As Ohio Cooperative Living’s outdoors editor, I hear some pretty humorous tales about wildlife in the Buckeye State. For instance, take a look at the photo above. At first glance it looks like a typical possum-at-the-birdfeeder shot. But Steve Seitz assures me there’s more to the story.
“This possum got stuck on my bird feeder while eating suet,” wrote Seitz, a member of North Central Electric Cooperative. “I wondered why it was there during daylight. I thought it was just overly hungry, because it wouldn’t leave. That’s when I saw the animal’s tail was pinched between the two metal bars on the feeder pole.
“It was a challenge getting the possum free, as I had to pry the bars apart and at the same time pull its tail loose,” Seitz said. “Needless to say, the possum was not a happy camper, but I was able to release it unharmed —probably just in time for another night of raiding my bird feeders.”
Seitz also has a second wildlife story to tell, this one from a few years ago, and it’s more unusual yet.
“A wild turkey hen flew through our bedroom window early one spring — shattering the glass — and again, I was able to release the bird unharmed. While the hen was thrashing around in our bedroom, though, two eggs came out of her. One was fully formed with a shell, but the other was not. Anyway, after cleaning up the mess, I took the good egg and made a delicious wild-turkey-egg omelet. I’ll bet not many people can say they ate a wild turkey egg and didn’t get arrested!”
Don’t worry, Steve; I won’t tell a soul. Your little secret is just between you and me.
My wife, Jan, has an even more bizarre tale to tell of wildlife woes. Years ago, early in our now 44-year marriage, she went through a spell where she racked up roadkills like her car was an animal magnet. Over a two-year period, she hit the following: a deer, a dog, several cats, various raccoons, groundhogs, possums, a few birds, and even two turtles. The good news is that she hasn’t hit anything recently.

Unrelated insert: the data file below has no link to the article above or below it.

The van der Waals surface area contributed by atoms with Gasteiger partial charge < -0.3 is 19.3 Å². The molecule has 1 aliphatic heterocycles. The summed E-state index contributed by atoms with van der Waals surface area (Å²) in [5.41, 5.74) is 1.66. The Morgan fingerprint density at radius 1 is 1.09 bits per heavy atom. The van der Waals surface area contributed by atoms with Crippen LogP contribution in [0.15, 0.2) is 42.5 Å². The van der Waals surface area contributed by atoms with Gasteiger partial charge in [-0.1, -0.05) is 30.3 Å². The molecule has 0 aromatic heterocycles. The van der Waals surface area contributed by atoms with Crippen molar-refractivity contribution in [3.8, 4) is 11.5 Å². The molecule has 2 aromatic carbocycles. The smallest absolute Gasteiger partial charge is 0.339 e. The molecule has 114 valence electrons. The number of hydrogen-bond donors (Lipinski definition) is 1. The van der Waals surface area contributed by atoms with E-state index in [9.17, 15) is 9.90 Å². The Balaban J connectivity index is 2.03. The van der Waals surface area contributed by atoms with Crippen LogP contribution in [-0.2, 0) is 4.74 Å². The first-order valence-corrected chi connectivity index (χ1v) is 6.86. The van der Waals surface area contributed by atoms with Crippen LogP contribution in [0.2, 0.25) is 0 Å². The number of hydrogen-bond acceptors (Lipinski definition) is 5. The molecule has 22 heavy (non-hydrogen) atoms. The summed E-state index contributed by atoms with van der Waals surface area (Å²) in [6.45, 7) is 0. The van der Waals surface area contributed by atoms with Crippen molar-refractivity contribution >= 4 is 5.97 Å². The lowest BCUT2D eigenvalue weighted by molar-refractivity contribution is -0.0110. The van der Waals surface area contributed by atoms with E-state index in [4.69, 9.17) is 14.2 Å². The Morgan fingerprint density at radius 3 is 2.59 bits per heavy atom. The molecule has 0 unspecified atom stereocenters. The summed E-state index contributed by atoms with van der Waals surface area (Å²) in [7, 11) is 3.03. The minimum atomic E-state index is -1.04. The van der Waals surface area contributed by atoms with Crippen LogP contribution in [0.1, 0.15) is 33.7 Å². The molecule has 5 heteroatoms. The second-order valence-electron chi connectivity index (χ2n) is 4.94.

She didn’t try to hit any of those critters and felt terrible when she did, nearly in tears each time she inadvertently squashed something. But she became so deadly I threatened to paint small animal icons on the driver-side door of her car representing each of the animals she’d snuffed, much like a World War II fighter pilot had icons of his kills painted below the cockpit of his airplane.
But my wife’s ultimate roadkill achievement, if you can call it that — and I don’t know anyone else who has done this — was hitting a live fish! We were living along the shores of Lake Erie at the time, near Marblehead, and one day were driving across the Sandusky Bay Bridge, my wife at the wheel. We saw a gull fly over carrying something large in its mouth, and when the bird got directly in front of our car, it dropped its cargo. We didn’t recognize it as a fish until it hit the pavement and started flopping. As you may have already guessed, it was too late for my wife to swerve out of the way.
That did it — when we arrived home I got a can of paint out of the garage. Anyone want to buy a “gently used” car with some small animal pictures painted on the door?
If you have a funny or unusual wildlife-related story you’d like to share with Ohio Cooperative Living readers, e-mail it to me at email@example.com. I can’t promise we’ll mention them all, but I’ll choose some of the best for a future column.